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Worldcrunch

Poachers Turned Park Rangers: Local Profits In Saving Rwanda's National Parks

Article illustrative image Partner logo A Rwandan guide at the Volcanoes National Park.

GAHUNGA - Not long ago, the communities bordering Rwanda’s three national parks were the biggest threat to their survival. The villagers poached animals and illegally exploited the forest. But today, locals collaborate with the tourism industry and take part in the protection of biodiversity while improving their living standards.

Much of the credit goes to a new revenue-sharing scheme, with five percent of tourism-generated revenue pumped back into the surrounding towns and villages. The new income has allowed locals to replace poaching with tourist-related businesses and other activities linked to the parks’ conservation.

In 2011, the tourism department of the Rwandan Development Board (RDB) spent at least $66,500 on individual and community projects near the tourist sites. Projects range from building classrooms to buying cows for local residents. More than 50 cows have been distributed to villagers in the northern Nyabihu district, near the Volcanoes National Park.

Since 2005, the RDB, that manages Rwanda’s national parks, has set aside five percent of the park's admittance fees paid by tourists for local communities, financing more than 220 projects. Members of parliament recently recommended that the percentage be brought up to 10 percent to boost development in the communities bordering the parks.

Today, foreign tourists must pay a $750 admission fee to enter the Volcanoes National Park, known for its mountain gorillas. For a Rwandan, that price is $50. In 2010, the park welcomed almost 30,000, mostly foreign visitors – generating significant resources for local development projects.

Poaching and honey harvesting

In 2008, a community trust called SACOLA (Sabinyo Community Livelihoods Association) was created in Kinigi, in the northern Musanze district. Its aim is to bring communities around the Sabyinyo volcano to work together for sustainable conservation and drive socio-economic development in the area. It has about 50,000 members, many of whom are former poachers and honey harvesters.

The results are remarkable: the villagers have a new cultural center, water tanks, new houses and plots of land. SACOLA owns a luxury tourist lodge, whose profits they reinvest directly in local development and conservation initiatives.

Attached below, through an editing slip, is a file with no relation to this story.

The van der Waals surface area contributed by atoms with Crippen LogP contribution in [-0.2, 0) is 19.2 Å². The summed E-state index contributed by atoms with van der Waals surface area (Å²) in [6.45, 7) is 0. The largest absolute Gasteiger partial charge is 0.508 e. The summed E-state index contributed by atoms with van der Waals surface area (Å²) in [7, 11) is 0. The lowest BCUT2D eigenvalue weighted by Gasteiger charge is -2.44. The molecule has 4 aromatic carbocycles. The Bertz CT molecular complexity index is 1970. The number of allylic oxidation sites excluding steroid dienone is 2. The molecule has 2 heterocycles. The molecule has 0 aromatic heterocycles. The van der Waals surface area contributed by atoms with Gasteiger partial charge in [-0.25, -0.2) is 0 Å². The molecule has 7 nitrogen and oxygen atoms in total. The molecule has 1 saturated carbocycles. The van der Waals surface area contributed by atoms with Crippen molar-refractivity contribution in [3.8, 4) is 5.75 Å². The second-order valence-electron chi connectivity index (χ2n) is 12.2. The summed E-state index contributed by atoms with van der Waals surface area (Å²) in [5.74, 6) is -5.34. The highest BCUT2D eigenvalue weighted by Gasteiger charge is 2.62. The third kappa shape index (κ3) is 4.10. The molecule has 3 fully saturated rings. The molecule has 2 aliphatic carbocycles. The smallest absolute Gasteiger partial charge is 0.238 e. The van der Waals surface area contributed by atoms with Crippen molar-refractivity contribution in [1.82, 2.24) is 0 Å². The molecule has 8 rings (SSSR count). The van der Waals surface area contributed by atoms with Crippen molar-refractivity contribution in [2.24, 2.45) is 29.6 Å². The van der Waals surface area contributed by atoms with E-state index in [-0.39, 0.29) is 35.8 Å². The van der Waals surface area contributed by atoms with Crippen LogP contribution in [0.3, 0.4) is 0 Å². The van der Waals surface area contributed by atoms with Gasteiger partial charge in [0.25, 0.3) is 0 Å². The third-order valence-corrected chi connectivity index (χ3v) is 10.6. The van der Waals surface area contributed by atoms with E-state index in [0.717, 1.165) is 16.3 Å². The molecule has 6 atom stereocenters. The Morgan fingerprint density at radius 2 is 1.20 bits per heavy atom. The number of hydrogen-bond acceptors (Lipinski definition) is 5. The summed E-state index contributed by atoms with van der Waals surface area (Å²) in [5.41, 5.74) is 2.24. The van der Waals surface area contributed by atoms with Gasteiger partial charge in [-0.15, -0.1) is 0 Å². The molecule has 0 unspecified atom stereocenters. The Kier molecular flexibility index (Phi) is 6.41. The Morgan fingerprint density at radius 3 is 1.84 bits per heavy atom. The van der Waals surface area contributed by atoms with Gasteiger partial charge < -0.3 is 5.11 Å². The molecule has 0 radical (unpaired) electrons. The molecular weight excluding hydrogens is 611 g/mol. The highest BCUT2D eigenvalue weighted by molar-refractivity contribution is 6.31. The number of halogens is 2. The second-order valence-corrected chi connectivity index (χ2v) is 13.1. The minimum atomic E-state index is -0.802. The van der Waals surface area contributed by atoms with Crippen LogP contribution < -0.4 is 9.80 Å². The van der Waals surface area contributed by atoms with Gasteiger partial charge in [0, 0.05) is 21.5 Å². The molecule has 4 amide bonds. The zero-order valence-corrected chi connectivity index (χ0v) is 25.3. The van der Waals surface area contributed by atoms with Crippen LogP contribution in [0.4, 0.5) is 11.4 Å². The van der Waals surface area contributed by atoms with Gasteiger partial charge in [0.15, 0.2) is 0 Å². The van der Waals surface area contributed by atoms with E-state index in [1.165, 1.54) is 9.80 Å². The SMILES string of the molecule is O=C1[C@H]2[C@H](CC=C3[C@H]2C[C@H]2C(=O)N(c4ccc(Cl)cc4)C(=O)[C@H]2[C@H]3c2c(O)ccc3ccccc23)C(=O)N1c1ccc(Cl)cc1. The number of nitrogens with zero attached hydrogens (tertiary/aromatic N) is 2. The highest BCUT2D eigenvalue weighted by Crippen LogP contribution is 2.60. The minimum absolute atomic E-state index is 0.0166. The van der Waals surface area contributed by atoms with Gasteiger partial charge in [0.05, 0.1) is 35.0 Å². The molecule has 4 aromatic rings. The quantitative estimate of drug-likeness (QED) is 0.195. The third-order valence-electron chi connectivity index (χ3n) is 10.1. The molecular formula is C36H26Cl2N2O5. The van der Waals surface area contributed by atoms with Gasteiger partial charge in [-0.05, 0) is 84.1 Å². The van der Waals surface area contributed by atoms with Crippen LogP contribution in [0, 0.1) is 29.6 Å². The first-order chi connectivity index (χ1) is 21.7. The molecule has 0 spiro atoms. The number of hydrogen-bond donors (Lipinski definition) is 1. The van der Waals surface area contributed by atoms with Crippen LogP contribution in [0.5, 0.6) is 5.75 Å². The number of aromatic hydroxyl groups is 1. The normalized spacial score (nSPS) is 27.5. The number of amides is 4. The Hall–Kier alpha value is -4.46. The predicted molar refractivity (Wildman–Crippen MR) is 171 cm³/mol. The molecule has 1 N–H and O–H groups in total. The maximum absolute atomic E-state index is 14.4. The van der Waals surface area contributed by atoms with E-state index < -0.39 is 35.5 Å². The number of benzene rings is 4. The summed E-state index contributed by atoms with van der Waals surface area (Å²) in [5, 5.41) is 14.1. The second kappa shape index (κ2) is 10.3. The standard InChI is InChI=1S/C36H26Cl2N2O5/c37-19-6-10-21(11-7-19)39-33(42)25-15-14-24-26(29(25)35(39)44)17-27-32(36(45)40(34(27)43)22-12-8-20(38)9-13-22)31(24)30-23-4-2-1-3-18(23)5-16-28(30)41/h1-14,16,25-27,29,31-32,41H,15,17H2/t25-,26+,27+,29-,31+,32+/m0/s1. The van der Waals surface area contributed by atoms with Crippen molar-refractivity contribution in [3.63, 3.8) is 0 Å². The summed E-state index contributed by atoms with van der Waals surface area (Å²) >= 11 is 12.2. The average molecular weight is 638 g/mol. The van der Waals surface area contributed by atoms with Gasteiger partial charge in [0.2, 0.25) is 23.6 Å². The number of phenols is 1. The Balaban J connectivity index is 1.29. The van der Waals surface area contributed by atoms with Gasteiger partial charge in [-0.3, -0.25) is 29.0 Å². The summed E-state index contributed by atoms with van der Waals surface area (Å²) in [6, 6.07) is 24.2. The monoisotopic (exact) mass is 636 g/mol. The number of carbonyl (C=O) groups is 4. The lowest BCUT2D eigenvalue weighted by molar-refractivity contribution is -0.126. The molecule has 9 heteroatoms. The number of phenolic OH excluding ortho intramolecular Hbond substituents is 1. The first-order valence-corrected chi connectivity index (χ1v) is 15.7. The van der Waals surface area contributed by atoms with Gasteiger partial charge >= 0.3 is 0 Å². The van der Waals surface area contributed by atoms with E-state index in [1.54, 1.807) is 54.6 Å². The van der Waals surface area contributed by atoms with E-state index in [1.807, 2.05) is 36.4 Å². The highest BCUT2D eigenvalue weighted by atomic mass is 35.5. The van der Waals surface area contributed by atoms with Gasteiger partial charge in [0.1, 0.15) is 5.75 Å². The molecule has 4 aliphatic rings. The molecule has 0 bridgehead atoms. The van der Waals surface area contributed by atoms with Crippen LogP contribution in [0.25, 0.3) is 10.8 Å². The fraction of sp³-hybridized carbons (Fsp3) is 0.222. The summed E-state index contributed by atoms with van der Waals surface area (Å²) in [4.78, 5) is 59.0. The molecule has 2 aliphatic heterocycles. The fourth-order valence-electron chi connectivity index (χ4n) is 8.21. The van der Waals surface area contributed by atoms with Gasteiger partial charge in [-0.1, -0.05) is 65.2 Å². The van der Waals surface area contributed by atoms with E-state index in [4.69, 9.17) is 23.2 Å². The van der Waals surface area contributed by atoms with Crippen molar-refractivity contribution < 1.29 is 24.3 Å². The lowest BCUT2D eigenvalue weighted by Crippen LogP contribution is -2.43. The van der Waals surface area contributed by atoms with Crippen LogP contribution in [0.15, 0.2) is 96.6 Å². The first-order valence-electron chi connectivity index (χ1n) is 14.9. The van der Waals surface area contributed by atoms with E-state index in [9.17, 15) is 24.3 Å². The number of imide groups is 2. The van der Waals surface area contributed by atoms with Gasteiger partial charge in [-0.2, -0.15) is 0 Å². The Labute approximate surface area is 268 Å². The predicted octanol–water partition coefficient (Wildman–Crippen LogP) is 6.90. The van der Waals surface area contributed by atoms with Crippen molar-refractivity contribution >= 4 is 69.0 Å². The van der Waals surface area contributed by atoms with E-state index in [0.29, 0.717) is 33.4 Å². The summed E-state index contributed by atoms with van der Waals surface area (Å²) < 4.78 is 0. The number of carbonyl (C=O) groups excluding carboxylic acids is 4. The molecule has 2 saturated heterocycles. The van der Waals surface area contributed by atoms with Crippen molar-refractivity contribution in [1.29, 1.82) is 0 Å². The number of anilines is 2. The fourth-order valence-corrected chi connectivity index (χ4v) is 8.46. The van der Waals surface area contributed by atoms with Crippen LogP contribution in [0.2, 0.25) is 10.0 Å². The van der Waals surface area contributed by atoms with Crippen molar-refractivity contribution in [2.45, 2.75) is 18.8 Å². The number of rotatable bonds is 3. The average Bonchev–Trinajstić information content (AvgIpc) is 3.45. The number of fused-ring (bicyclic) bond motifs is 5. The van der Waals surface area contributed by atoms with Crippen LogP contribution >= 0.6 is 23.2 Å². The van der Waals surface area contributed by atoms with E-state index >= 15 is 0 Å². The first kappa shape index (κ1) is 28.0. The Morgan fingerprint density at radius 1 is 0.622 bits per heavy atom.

The bamboo craft center in Gahunga, in the northern Burera district, is another positive initiative. The aim of the project is to help local communities to cultivate bamboo. The RDB tourism department initiated the project to end the conflicts between the Volcanoes National Park and the neighboring villagers, who used to cut the park’s bamboo.

The center employs those who were destroying the park just a few years ago. “I was always at risk of being shot by a park ranger when I cut the park’s bamboo. But now I’m happy, I work at the center,” says Serugendo Bavugirije, a former poacher. "Conservation has been good to me."

In this center, employees make bamboo bracelets, beds, chairs and decorative elements. “We don’t need to go to the park anymore, because now we have access to bamboo. And now we are making money,” adds Serugendo.

The tourism department's employees used to try and secure the park border to protect it and control illegal activity, but current methods are more efficient. “We want the communities bordering the park to take advantage of the revenue generated by the local natural environment. It’s a way of integrating them into the park conservation process, to make them more responsible by working with them closely,” explains Prosper Uwingeri, head of conservation at the Volcanoes National Park.

According to SACOLA President Pierre Célestin Nsengiyumya, the trust has built 20 homes for the homeless and financed the high school education of 20 children from poor families in the Kinigi and Nyange areas. It has also distributed 50 cows to the region’s poorest and built six schools in the Musanze district. Finally, it contributes to the region’s electrification program.

Near the western province’s Nyungwe forest, there are four co-ops that are fighting poverty. “Before, the villagers would follow tourists and beg for money. Today, instead, they sell art and do traditional dances,” says Uwizeyimana Donatille, a manager at the Friends of Nyungwe co-op.

All around Rwanda’s national parks, activities are being developed to enable local residents to live off the resources generated by the parks without destroying what makes them rich and attractive. 

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